Irfu conducts fundamental research, mainly experimental but also theoretical, on nucleons and nuclei, elementary bricks of matter whose cohesion is ensured by strong interaction.
Strong interaction occurs at two successive scales. The first is the assembly of quarks and gluons, whether deconfined in plasma or bound in the nucleon and other hadrons. The second concerns the nucleon assemblies which constitute the nuclei of the different atoms. Irfu's objective is to deepen our knowledge of these systems, as well as to discover extreme states of nuclear matter:
The structural aspect of the atomic nucleus is governed by the interaction between nucleons, protons and neutrons, binded by the strong interaction. This multibody quantum system is often described by a nuclear medium field built on an effective nucleon-nucleon interaction. This interaction became increasingly sophisticated as accurate spectroscopy data accumulated. Until the 1980s, these data mainly came from stable nuclei for which the isospin, related to the difference between the number of protons and neutrons, undergoes slight variations. The isospin dependence of effective nuclear interaction is not well known, which requires in-depth studies.
The study of nuclear reactions aims at describing the mechanisms sustaining the evolution of nuclear matter when it undergoes a modification of its state. This modification can occur after an external excitation (e.g., neutron capture) or internal excitation (e.g., beta decay). This evolution is the consequence of the dynamics of nucleons in interaction with its neighbours and of the reorganization of the nuclear structure.
The complexity of these reactions is inherent to the modeling of the dynamics of an N-body quantum system in strong interaction. At high energy, the nuclear structure effects disappear and the quantum framework can be approximated by classical laws. At lower energy, it is no longer possible to neglect the quantum nature of the nucleons and the modeling is more complex. Nowadays, the so-called ab-initio approaches are still far from being able to describe accurately phenomena in which the role of nuclear structure is very important, as in the case of neutron-nucleus interaction at very low energy where resonances appear in the cross sections or in the case of fission. Measurements are therefore essential and modelling approaches are more phenomenological or effective using diffusion theory and notions of thermodynamics of complex systems.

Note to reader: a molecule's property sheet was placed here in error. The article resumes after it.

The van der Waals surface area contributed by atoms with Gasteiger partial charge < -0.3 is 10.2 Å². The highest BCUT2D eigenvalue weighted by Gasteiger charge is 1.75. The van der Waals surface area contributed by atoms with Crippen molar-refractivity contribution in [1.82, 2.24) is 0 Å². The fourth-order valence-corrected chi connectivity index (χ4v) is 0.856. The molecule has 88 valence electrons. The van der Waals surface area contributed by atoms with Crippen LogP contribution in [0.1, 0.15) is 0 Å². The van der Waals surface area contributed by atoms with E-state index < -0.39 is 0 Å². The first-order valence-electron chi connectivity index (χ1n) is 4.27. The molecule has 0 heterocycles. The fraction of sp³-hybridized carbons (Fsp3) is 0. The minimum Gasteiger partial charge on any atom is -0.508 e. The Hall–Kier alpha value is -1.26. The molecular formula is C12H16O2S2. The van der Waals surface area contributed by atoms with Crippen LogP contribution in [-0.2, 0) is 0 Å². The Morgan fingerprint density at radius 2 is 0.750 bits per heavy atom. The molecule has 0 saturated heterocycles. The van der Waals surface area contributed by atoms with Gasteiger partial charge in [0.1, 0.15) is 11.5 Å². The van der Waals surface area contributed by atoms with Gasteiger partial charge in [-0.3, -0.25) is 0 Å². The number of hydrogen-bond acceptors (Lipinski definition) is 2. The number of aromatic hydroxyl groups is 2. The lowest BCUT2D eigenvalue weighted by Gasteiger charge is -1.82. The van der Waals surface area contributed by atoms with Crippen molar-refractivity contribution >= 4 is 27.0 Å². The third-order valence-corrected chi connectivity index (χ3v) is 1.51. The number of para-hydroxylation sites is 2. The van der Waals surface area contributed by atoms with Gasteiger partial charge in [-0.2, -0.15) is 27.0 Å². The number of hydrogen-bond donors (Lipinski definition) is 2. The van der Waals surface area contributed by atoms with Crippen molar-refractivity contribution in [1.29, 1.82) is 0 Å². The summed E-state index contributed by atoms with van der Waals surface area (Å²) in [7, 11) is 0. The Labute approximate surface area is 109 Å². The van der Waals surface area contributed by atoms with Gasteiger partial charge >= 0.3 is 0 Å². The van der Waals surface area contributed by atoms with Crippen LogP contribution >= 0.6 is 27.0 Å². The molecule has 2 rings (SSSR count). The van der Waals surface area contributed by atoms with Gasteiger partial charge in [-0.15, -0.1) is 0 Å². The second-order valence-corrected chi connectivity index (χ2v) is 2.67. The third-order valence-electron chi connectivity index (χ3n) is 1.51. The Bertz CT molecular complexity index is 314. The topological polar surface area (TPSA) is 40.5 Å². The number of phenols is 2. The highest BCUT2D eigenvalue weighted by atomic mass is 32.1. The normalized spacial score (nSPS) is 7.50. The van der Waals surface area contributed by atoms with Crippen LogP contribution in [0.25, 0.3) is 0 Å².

The interaction between quarks and gluons is described by the Quantum Chromo-Dynamics (QCD) theory. This strong interaction confines the quarks and gluons inside the protons, neutrons and other hadrons. When a hadron is torn apart, its constituting quarks and gluons, instead of being liberated, will recombine with newly created ones to form new hadrons with different properties. However, for very high temperatures QCD predicts the progressive reduction of the strength of the strong force and the subsequent deconfinement of the quarks and gluons. Matter will be in a new state of free quarks and gluons, the quark gluon plasma (QGP).
Approximately a millionth of a second after the Big Bang the temperature of the Universe was about 100.000 times higher than that at the centre of the Sun. The necessary conditions for the presence of a QGP were met. The Universe has since then cooled down resulting in the hadrons that can be seen today. For the last thirty years several experiences have follow, looking to reproduce those conditions in the laboratory, from the SPS to the LHC at CERN near Geneva through RHIC at BNL close to New York. Heavy nuclei, e.g. Lead are accelerated to speeds close to the speed of light, enough to create in the collisions a QGP so small (about the size of a nucleus, 10-15 meters) and that cools down so fast (about 10-23 seconds after the collision) that it cannot be directly seen.
Particle detectors are used to reconstruct the thousands of particles resulting from the hadronization of the QGP as well as those, called hard probes, produced at the very beginning of the collision, even before the QGP creation, which will therefore traverse it. The study of all particles produced by the collisions will allow to study the properties of the QGP.
DPhN is strongly engaged in the study of the partonic structure (in terms of quarks and gluons) of nucleons, protons and neutrons. Nucleons are singular objects as about 90% of their mass originates not from their constituent masses, but rather from the strong interaction they experience. Nucleons are also a benchmark laboratory to study confinement and deconfinement mechanisms which remain an open key point, although QCD is a well established theroy in the standard model. The study of the nucleon structure in terms of quarks and gluons is thus complementary to the investigations of quark-gluon plasma and its associated phase transition.